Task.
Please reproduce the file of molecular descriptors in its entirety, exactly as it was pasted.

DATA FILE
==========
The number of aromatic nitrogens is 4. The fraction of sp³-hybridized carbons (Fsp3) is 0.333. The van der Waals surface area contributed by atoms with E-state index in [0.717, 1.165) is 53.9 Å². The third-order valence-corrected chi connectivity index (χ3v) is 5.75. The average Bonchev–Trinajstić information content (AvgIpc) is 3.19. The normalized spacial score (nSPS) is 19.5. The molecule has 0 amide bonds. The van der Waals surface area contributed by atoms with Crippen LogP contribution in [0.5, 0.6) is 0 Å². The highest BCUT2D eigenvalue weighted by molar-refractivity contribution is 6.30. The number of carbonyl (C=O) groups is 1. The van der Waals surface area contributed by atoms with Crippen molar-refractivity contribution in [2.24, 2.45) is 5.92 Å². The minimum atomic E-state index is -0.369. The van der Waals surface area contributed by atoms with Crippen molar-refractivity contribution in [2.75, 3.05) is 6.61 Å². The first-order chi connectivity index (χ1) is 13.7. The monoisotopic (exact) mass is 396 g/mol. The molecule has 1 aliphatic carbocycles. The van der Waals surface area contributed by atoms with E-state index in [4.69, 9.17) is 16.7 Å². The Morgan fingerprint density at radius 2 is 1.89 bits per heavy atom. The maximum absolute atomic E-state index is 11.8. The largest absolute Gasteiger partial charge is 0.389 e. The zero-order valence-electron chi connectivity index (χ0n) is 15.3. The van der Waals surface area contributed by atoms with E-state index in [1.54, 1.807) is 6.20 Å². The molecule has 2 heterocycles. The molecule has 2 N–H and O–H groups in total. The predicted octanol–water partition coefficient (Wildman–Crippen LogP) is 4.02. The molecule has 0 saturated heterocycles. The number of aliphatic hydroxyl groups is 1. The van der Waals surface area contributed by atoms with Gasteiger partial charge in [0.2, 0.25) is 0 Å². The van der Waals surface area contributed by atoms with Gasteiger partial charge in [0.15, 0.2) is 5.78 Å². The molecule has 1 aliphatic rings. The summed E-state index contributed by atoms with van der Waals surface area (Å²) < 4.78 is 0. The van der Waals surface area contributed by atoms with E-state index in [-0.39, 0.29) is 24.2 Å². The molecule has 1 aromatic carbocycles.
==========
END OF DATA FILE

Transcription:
The number of aromatic nitrogens is 4. The fraction of sp³-hybridized carbons (Fsp3) is 0.333. The van der Waals surface area contributed by atoms with E-state index in [0.717, 1.165) is 53.9 Å². The third-order valence-corrected chi connectivity index (χ3v) is 5.75. The average Bonchev–Trinajstić information content (AvgIpc) is 3.19. The normalized spacial score (nSPS) is 19.5. The molecule has 0 amide bonds. The van der Waals surface area contributed by atoms with Crippen LogP contribution in [0.5, 0.6) is 0 Å². The highest BCUT2D eigenvalue weighted by molar-refractivity contribution is 6.30. The number of carbonyl (C=O) groups is 1. The van der Waals surface area contributed by atoms with Crippen molar-refractivity contribution in [2.24, 2.45) is 5.92 Å². The minimum atomic E-state index is -0.369. The van der Waals surface area contributed by atoms with Crippen molar-refractivity contribution in [2.75, 3.05) is 6.61 Å². The first-order chi connectivity index (χ1) is 13.7. The monoisotopic (exact) mass is 396 g/mol. The molecule has 1 aliphatic carbocycles. The van der Waals surface area contributed by atoms with E-state index in [4.69, 9.17) is 16.7 Å². The Morgan fingerprint density at radius 2 is 1.89 bits per heavy atom. The maximum absolute atomic E-state index is 11.8. The largest absolute Gasteiger partial charge is 0.389 e. The zero-order valence-electron chi connectivity index (χ0n) is 15.3. The van der Waals surface area contributed by atoms with E-state index in [1.54, 1.807) is 6.20 Å². The molecule has 2 heterocycles. The molecule has 2 N–H and O–H groups in total. The predicted octanol–water partition coefficient (Wildman–Crippen LogP) is 4.02. The molecule has 0 saturated heterocycles. The number of aliphatic hydroxyl groups is 1. The van der Waals surface area contributed by atoms with Gasteiger partial charge in [0.2, 0.25) is 0 Å². The van der Waals surface area contributed by atoms with Gasteiger partial charge in [0.15, 0.2) is 5.78 Å². The molecule has 1 aliphatic rings. The summed E-state index contributed by atoms with van der Waals surface area (Å²) < 4.78 is 0. The van der Waals surface area contributed by atoms with E-state index in [-0.39, 0.29) is 24.2 Å². The molecule has 1 aromatic carbocycles.